The first paragraph of the bylaws defines the goal of the Polish Physical Society (PPS) stating that “The objective of the Polish Physical Society is to merge in common work activities of persons, who deal with research in physics or related sciences, or who devote their time in teaching and disseminating these sciences in Poland…” One of the next paragraphs states how the goal should be achieved, i.e. by organizing conferences, lectures, exhibitions and excursions, by international cooperation, by founding libraries and laboratories, and by publishing reports and journals. It is stressed also that the Polish Physical Society should award grants and prizes as well as send memoranda to the authorities, disseminating opinions and information.
The goal and the methods of work of the Polish Physical Society are the same presently as in the past, although the number of the members has changed. At the end of the twenties, when the Society was developing it consisted of two hundred and six members; today there are two thousand fifty six members.
PPS organizes exhibitions, lectures, meetings and conferences. Since 1923 it has published the “Reports”, which in 1932 was changed to “Acta Physica Polonica”. At the beginning the scientific papers where written in Polish with the abstracts in foreign languages, but since 1933, all publications are written in a foreign language (before the WWII with Polish abstracts).
The official journal of the Polish Physical Society is the magazine Advances in Physics (Postępy Fizyki) founded in 1949. This magazine is addressed to the Polish community of physicists and is published bimonthly in Polish with English abstracts. It presents the latest results of the research in physics, as well as reports on important events, and reviews of academic publications and notebooks.
An additional five journals, although not published by PPS, are edited in collaboration with the Polish Physical Society. Delta is a popular natural science journal published monthly since 1974, and it is primarily addressed to high school students; Photon (Foton) has been published since 1991, and it is devoted to science at the level of the secondary school; Physics at School (Fizyka w Szkole), published bimonthly, is addressed to science teachers, while Physics and Nature (Fizyka i Przyroda) and My Physics (Moja Fizyka) are prepared for both students and teachers.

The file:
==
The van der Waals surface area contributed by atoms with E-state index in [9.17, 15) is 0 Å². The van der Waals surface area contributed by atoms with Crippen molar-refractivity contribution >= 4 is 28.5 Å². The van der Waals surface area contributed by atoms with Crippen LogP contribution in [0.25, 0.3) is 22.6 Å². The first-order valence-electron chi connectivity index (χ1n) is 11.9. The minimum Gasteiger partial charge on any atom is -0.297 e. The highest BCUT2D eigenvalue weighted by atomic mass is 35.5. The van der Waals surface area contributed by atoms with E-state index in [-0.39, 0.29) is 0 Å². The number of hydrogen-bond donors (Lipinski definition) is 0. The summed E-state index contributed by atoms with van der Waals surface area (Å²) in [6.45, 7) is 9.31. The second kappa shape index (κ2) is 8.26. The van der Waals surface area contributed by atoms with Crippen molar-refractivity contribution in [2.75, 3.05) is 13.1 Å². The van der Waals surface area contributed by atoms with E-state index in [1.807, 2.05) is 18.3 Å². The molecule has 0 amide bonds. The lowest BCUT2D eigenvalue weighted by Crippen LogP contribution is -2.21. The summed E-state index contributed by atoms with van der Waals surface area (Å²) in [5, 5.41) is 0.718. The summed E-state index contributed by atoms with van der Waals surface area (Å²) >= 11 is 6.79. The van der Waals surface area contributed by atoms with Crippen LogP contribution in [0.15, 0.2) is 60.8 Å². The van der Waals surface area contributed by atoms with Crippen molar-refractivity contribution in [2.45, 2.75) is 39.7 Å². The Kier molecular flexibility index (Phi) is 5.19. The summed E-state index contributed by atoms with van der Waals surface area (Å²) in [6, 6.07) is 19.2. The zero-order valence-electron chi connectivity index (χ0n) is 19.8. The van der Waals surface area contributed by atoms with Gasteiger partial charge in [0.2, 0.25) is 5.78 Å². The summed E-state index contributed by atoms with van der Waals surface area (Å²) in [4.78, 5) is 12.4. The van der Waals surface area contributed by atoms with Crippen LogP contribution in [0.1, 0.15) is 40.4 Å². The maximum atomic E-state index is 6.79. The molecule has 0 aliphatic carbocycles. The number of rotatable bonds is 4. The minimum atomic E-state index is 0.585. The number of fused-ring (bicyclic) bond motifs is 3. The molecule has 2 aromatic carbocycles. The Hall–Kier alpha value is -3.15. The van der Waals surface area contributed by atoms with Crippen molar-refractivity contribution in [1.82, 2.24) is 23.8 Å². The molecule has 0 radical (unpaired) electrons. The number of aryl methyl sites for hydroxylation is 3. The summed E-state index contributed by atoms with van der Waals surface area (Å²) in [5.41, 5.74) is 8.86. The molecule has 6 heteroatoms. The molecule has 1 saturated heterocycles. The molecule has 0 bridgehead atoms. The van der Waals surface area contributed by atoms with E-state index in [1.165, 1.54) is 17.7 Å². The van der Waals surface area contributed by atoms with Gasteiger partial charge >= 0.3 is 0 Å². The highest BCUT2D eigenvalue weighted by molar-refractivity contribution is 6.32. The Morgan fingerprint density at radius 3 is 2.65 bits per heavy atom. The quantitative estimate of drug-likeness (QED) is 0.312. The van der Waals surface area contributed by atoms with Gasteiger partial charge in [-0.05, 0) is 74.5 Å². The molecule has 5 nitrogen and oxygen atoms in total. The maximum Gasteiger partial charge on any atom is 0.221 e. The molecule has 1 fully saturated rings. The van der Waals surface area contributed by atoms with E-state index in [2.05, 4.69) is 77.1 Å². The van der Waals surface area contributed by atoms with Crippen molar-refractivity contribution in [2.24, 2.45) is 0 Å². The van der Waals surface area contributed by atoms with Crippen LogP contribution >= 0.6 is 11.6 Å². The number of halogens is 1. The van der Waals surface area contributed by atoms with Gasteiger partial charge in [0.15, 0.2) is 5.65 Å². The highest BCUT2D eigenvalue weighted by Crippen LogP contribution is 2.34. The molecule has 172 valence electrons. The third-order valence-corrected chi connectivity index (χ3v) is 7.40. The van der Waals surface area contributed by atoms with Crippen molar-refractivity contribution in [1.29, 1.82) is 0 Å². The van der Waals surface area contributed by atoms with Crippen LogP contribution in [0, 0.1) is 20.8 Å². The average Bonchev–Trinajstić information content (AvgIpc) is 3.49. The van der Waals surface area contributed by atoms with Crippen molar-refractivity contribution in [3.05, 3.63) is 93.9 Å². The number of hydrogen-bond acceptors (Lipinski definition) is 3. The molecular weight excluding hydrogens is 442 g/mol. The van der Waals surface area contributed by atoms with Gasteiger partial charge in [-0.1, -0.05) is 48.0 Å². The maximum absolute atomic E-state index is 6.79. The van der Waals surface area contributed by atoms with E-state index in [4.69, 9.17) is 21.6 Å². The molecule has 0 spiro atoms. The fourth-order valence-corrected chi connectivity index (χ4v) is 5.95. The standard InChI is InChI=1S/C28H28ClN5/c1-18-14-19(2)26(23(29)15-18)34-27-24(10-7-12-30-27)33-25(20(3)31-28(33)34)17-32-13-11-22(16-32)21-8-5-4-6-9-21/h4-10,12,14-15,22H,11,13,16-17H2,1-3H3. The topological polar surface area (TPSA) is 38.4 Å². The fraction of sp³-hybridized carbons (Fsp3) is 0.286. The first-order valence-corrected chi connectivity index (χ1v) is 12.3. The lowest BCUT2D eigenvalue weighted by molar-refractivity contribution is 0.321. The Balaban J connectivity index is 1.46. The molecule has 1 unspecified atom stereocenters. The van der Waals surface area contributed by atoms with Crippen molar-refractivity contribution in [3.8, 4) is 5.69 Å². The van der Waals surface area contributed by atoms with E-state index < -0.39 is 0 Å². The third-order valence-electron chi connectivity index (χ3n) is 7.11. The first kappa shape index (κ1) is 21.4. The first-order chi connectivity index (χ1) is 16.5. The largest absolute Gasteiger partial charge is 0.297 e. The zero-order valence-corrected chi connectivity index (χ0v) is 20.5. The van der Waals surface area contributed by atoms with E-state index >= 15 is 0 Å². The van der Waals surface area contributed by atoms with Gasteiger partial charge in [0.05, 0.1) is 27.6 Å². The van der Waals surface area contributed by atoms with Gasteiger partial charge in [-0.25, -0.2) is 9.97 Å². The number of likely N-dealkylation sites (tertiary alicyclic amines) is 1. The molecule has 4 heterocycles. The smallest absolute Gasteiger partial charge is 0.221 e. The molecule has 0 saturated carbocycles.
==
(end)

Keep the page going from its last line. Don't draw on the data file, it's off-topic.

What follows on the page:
Today the structure of the Polish Physical Society is similar to that from the time when the society was founded. There is a strong Teacher’s Section, which popularizes physics, organizes exhibitions and shows. PPS experts evaluate handbooks and school programs. One of the most interesting initiatives of the Teachers Section is the “Physics Olympiad” organized 57 times since the program started in 1950. The Olympiad is organized for students of high schools; the winners of the competition have guaranteed admission to the best Polish Universities. This idea has spread in the Physics Community, and since 1967 there are International Physics Olympiads organized all over the world. The first international Olympiad took place in Warsaw in 1967, and it was organized in a manner similar to the national one. In this first competition of talented students only representatives from Czechoslovakia, Bulgaria, Hungary, Romania and Poland took part.
The Polish Physical Society through its Section of the Young, is working with and for university and high school students as well as for young researchers. Since the methods of physics are used in modern times not only in the basic research of physics but also in economy and sociology, the section of “Physics in Economy and Social Sciences” is a chapter working within the Polish Physical Society in addition to the Optics Section, which is devoted to the modern aspects of photonics.
In addition to the Sections there are eleven Committees permanently working within the mission of the Society; there are Committees of Physics Education in Schools, of International Cooperation, Didactic Rewards, Large Research Facilities and History of Physics, among others.
The most important and most prestigious award presented by the Polish Physical Society is the Marian Smoluchowski Medal. It is named after the outstanding Polish physicist (1917-1972) who is recognized as a pioneer of statistical physics, and whose work Albert Einstein applied in his kinetic theory of Brownian motion.
The Polish Physical Society, in order to recognize the outstanding scientific achievements of various world-renowned scientists, established a list of honorary members; it includes: Maria Skłodowska – Curie, Frederic Joliot – Curie, Alfred Kastler, Aleksander Jabłoński.
Member of the Executive Board of the PPS
Institute of Low Temerature and Structural Research
Polish Academy of Sciences
APS, FIP, Member-at-Large